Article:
German Alternative

German Alternative

The German Alternative (German: Deutsche Alternative or DA) was a minor neo-Nazi group set up in Germany by Michael Kühnen in 1989.

Its declared goal was the restoration of the German Reich and rejected the cession of German areas in Eastern Europe following World War II as well as all immigration to Germany claiming that there were already too many foreigners in the country.[1]

The group was a successor to the short-lived Nationale Sammlung, itself set up following Kühnen's removal from the Free German Workers' Party due to his homosexuality.[2] It was constituted as a legal political arm of the Gesinnungsgemeinschaft der Neuen Front, Kühnen's more militant neo-Nazi organisation.[3] After its founding, it received members not only from the GdNF, but also from Republicans and the National Democratic Party of Germany (NPD), including the defection of the complete leadership of the NPD in Berlin and Brandenburg in 1991.[4]

The group organised under the name Nationale Alternative (National Alternative) in the former East Germany, with Ingo Hasselbach as leader. This guise of the DA organised militia training camps in East Berlin and established close links with other groups as well as international figures such as Gary Lauck. However after around a year of intense activity this arm of the DA fell apart.[3]

After Kühnen's AIDS-related death in 1991, Frank Hübner became the organization's new chairman, while Rene Koswig assumed the role as deputy, both hail from East Germany. This led about eighty members, primarily from the western part of the country to leave the DA and start the Deutsches Hessen, Nationaler Block, Volkstreue Liste, and Deutscher Weg.[4]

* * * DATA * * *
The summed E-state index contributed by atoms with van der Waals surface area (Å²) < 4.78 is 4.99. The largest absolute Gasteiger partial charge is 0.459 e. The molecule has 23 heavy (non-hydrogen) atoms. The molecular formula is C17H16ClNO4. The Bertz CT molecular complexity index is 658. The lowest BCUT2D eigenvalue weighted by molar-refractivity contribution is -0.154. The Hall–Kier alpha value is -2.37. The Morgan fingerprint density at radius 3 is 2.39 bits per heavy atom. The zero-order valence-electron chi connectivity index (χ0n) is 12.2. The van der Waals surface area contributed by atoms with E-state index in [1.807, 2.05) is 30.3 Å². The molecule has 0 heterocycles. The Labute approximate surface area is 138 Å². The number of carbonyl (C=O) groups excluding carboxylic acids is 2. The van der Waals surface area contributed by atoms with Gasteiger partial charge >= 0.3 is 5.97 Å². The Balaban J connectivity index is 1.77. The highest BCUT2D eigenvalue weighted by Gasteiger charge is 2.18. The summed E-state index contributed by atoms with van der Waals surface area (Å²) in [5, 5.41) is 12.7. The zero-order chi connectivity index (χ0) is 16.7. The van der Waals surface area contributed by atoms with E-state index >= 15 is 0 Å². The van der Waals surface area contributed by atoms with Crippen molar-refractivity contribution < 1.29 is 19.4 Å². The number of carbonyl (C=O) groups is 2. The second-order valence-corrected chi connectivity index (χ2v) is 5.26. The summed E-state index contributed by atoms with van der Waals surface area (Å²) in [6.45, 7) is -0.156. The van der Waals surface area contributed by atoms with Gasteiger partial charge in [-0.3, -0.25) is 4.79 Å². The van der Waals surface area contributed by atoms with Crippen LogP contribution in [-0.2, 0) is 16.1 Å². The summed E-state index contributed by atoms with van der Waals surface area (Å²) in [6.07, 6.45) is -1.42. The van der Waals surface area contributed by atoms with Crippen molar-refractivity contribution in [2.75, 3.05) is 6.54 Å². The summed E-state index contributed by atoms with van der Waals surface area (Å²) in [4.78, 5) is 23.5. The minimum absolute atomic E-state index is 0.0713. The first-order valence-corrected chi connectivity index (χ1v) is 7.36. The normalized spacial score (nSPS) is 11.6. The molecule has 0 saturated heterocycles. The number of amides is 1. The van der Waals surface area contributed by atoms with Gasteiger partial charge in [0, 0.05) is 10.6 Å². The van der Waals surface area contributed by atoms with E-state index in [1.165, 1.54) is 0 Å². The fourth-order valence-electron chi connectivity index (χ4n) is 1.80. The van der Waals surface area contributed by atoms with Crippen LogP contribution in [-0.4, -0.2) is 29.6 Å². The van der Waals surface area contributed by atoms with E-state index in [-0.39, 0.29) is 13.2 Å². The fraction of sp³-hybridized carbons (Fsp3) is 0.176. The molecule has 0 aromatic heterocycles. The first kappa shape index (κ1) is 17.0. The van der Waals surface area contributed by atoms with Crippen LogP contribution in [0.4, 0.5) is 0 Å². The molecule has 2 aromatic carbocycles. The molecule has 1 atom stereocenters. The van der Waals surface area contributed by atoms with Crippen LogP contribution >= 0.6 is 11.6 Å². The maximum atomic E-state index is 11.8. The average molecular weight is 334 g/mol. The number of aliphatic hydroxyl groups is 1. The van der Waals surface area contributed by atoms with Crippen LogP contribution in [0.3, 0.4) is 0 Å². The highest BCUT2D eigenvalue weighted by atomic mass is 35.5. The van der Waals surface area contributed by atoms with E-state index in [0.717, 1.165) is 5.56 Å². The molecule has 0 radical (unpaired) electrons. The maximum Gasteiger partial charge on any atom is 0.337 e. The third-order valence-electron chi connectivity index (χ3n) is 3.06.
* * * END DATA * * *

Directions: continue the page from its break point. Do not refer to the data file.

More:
The group was banned in 1992 along with the Nationalist Front and National Offensive[5] following an arson attack on an asylum seekers refuge in Mölln, Schleswig-Holstein.[6] At the time, it had 340 members[7] and affiliate organisations in Rhineland-Palatinate, Brandenburg, Saxony, Berlin and Bremen. In Cottbus, it even had more members than the Social Democratic Party of Germany. The decree banning it lists three attacks on hostel containing refugees, DA members were arrested for participating in.[4]

References

  1. ^ (German)Verfassungsschutzbericht 1990. Verfassungsschutz. ISSN 0177-0357.
  2. ^ Martin A. Lee, The Beast Reawakens, p. 231
  3. ^ a b Hajo Funke, 'David Irving, Holocaust Denial, and his Connections to Right Wing Extremists and Neo-National Socialism (Neo-Nazism) in Germany'
  4. ^ a b c (German)Profil: Deutsche Alternative (DA). apabiz.de. Retrieved August 21, 2007.
  5. ^ C. T. Husbands, 'Militant Neo-Nazism in Germany', L. Cheles, R. Ferguson & M. Vaughan (eds.), The Far Right in Western & Eastern Europe, London: Longman, 1995, p. 337
  6. ^ Rushton, Reginald M.: Right-wing Extremism in the Federal Republic Of Germany 1973-1995. Retrieved August 21, 2007.
  7. ^ (German) Seit 1992 verbotene Organisationen. Verfassungsschutz Baden-Württemberg. Retrieved August 21, 2007.

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